News and Events

Join us for this event, the culmination of our digital narrative project "Exceeding Expectations" directed by Dorian Block and Ruth Finkelstein.

To attend, RSVP to: deb2129@columbia.edu by October 20th.  The event takes place at the Columbia School of Journalism on the Morningside campus at W. 116th Street and Broadway.

 

Please join us for this Brown Bag seminar.  Walter Bockting, PhD -- a Columbia Aging Center Faculty Research Fellow -- and Robert-Paul Juster, PhD, will present findings in their seminar "Social Convoys and Successful Aging among Lesbian and Gay Older Adults."

To attend, please RSVP to: ColumbiaAgingCenter@cumc.columbia.edu. The event takes place at the HPM Conference Room, ARB 440, 722 W. 168th Street. 

Please join us on October 26 at 10 am for this talk by Robert Willis, PhD, professor of economics, University of Michigan -- co-presented by the Columbia Aging Center and Taub Institute's Cognitive Neuroscience Division.

RSVP to: ColumbiaAgingCenter@cumc.columbia.edu.

Dean Linda P. Fried’s fall chronic disease series programmed by Dr. Jerry Barondess steps out with several talks on aging-related topics. Please save the following dates and come join us at 722 W. 168th Street:

 

• Monday, November 13 - 11:30 am:

Room 532AB: “Circadian Time Signatures, Fitness and Disease” Joseph T. Bass, MD, PhD, Director, Center for Diabetes and Metabolism, Chief of Endocrinology in the Department of Medicine, Charles F. Kettering Professorship of Medicine, Northwestern Medicine, Feinberg School of Medicine

How Does the Age of Our Political Leaders Affect Our Opinions of Older Adults?

Faculty member Esteban Calvo has two new publications. The first is “Retirement Sequences of Older Americans: Moderately Destandardized and Highly Stratified Across Gender, Class, and Race” in The Gerontologist, and was co-authored with Ignacio Madero-Cabib and our director Ursula Staudinger. Here sequence analysis was used to model labor-force patterns among older Americans.  The authors were surprised to uncover patterns that seemed more standardized, irreversible, and age graded than previously reported.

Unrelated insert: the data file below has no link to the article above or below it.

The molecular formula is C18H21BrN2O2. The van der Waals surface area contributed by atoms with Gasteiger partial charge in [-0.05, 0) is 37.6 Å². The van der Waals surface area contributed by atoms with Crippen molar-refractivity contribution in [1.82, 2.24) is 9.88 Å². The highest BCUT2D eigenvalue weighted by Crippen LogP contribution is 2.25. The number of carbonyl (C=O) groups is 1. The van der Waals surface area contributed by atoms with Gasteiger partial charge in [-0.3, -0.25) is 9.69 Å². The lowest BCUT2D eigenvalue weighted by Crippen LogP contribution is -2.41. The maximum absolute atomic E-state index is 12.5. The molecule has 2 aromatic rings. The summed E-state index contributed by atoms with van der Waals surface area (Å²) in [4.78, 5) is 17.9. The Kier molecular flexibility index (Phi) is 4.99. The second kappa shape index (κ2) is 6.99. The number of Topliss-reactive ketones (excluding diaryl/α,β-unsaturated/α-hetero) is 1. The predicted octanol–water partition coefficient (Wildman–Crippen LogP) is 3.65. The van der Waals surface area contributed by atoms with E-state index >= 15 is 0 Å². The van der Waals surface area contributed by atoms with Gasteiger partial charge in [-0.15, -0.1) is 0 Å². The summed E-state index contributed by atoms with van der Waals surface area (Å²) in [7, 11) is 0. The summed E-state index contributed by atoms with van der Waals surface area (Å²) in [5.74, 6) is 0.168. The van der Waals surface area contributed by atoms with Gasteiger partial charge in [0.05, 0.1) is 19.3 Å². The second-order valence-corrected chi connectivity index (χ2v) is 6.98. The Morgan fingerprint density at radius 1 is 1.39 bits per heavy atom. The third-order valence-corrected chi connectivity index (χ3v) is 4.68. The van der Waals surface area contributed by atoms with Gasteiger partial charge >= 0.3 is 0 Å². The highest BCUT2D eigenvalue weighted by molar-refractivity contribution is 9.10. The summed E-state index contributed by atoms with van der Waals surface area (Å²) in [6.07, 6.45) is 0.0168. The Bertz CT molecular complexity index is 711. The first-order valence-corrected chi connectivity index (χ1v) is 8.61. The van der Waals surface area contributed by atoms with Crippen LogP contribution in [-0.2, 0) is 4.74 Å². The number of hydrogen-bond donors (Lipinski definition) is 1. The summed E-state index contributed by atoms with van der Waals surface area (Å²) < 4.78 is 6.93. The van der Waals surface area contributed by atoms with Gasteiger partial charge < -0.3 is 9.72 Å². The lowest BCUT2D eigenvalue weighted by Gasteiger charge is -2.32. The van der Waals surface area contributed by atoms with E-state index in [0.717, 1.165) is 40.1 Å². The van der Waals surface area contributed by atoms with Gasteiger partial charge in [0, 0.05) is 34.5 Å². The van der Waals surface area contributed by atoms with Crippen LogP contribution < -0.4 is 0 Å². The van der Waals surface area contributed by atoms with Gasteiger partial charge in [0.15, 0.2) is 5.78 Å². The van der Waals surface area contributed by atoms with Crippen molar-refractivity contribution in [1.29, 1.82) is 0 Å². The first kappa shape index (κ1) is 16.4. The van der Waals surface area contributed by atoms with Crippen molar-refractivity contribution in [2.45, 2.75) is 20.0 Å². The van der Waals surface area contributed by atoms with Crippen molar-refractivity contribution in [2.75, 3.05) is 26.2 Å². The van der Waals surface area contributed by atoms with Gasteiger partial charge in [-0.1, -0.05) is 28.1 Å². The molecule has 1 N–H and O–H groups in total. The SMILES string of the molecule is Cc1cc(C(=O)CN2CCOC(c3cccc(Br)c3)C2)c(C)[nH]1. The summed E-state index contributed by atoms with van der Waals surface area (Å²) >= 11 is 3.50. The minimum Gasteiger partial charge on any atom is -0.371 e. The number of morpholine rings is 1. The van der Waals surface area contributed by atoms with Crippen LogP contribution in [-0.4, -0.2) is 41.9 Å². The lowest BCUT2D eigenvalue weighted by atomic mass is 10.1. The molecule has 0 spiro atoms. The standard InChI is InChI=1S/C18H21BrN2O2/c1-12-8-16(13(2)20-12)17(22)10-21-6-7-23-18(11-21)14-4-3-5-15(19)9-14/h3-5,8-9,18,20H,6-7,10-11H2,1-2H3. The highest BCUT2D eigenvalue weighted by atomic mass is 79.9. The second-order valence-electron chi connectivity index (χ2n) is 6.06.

The Columbia Aging Center Announces Funding for

Four New Projects to Develop Aging Science at

Columbia University

A Research Program to Explore the Modifiability of Aging

 

Age Boom Academy 2017 

Exploring Inequities in Health, Work and Retirement

The Robert N. Butler Columbia Aging Center and the Columbia School of Journalism host the 2017 Age Boom Academy: Exploring Inequities in Health, Work and Retirement from June 8 to 10, 2017.

“Don’t Lose Your Brain at Work – The Role of Recurrent Novelty at Work in Cognitive and Brain Aging,” relates new findings about how work can affect brain aging.  (February 6, 2017 issue of Frontiers in Psychology, https://doi.org/10.3389/fpsyg.2017.00117) Co-authors include Jan Oltmanns as well as Columbia Aging Center director Ursula Staudinger. 

MPH Student Taylar Peoples (MSPH Class of 2017) has spent the last two years working as a Research Assistant with faculty member David Weiss.  Her work and findings are featured in the latest issue of the Mailman School of Public Health "Student Voices" profile.

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